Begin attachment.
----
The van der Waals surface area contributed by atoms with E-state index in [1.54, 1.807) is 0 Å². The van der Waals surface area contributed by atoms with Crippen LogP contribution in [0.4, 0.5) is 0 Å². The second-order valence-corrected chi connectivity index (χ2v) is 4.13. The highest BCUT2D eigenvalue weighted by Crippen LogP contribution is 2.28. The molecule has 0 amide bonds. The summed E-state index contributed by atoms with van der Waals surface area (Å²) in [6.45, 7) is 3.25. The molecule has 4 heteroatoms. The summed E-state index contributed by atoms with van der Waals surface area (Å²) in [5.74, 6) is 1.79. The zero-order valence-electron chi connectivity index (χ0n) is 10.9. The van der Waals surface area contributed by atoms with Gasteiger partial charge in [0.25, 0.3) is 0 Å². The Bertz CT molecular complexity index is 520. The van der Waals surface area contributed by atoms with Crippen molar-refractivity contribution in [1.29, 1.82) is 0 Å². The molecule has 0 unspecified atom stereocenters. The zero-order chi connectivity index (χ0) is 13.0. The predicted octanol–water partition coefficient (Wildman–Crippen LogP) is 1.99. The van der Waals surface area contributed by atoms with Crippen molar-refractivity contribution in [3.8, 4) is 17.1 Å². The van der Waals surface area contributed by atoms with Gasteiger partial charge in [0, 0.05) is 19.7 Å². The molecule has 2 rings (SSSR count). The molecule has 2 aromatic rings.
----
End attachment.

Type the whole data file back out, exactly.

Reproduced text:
The van der Waals surface area contributed by atoms with E-state index in [1.54, 1.807) is 0 Å². The van der Waals surface area contributed by atoms with Crippen LogP contribution in [0.4, 0.5) is 0 Å². The second-order valence-corrected chi connectivity index (χ2v) is 4.13. The highest BCUT2D eigenvalue weighted by Crippen LogP contribution is 2.28. The molecule has 0 amide bonds. The summed E-state index contributed by atoms with van der Waals surface area (Å²) in [6.45, 7) is 3.25. The molecule has 4 heteroatoms. The summed E-state index contributed by atoms with van der Waals surface area (Å²) in [5.74, 6) is 1.79. The zero-order valence-electron chi connectivity index (χ0n) is 10.9. The van der Waals surface area contributed by atoms with Gasteiger partial charge in [0.25, 0.3) is 0 Å². The Bertz CT molecular complexity index is 520. The van der Waals surface area contributed by atoms with Crippen molar-refractivity contribution in [1.29, 1.82) is 0 Å². The molecule has 0 unspecified atom stereocenters. The zero-order chi connectivity index (χ0) is 13.0. The predicted octanol–water partition coefficient (Wildman–Crippen LogP) is 1.99. The van der Waals surface area contributed by atoms with Crippen molar-refractivity contribution in [3.8, 4) is 17.1 Å². The van der Waals surface area contributed by atoms with Gasteiger partial charge in [0, 0.05) is 19.7 Å². The molecule has 2 rings (SSSR count). The molecule has 2 aromatic rings.